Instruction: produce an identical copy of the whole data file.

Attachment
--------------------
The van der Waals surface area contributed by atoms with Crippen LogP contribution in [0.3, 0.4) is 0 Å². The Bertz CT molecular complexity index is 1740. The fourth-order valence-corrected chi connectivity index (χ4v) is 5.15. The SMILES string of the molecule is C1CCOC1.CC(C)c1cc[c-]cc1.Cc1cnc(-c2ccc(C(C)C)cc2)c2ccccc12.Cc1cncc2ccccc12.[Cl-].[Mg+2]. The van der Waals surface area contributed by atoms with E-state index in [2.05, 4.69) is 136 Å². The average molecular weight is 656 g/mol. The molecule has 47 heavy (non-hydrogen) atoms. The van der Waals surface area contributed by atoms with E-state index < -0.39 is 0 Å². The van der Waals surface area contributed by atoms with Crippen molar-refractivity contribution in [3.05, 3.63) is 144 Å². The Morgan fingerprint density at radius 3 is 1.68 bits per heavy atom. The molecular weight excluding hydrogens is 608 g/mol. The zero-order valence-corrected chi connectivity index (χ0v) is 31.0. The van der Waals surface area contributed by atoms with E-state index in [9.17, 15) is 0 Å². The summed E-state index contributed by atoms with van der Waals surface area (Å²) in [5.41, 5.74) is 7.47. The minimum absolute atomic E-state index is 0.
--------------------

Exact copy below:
The van der Waals surface area contributed by atoms with Crippen LogP contribution in [0.3, 0.4) is 0 Å². The Bertz CT molecular complexity index is 1740. The fourth-order valence-corrected chi connectivity index (χ4v) is 5.15. The SMILES string of the molecule is C1CCOC1.CC(C)c1cc[c-]cc1.Cc1cnc(-c2ccc(C(C)C)cc2)c2ccccc12.Cc1cncc2ccccc12.[Cl-].[Mg+2]. The van der Waals surface area contributed by atoms with E-state index in [2.05, 4.69) is 136 Å². The average molecular weight is 656 g/mol. The molecule has 47 heavy (non-hydrogen) atoms. The van der Waals surface area contributed by atoms with E-state index < -0.39 is 0 Å². The van der Waals surface area contributed by atoms with Crippen molar-refractivity contribution in [3.05, 3.63) is 144 Å². The Morgan fingerprint density at radius 3 is 1.68 bits per heavy atom. The molecular weight excluding hydrogens is 608 g/mol. The zero-order valence-corrected chi connectivity index (χ0v) is 31.0. The van der Waals surface area contributed by atoms with E-state index in [9.17, 15) is 0 Å². The summed E-state index contributed by atoms with van der Waals surface area (Å²) in [5.41, 5.74) is 7.47. The minimum absolute atomic E-state index is 0.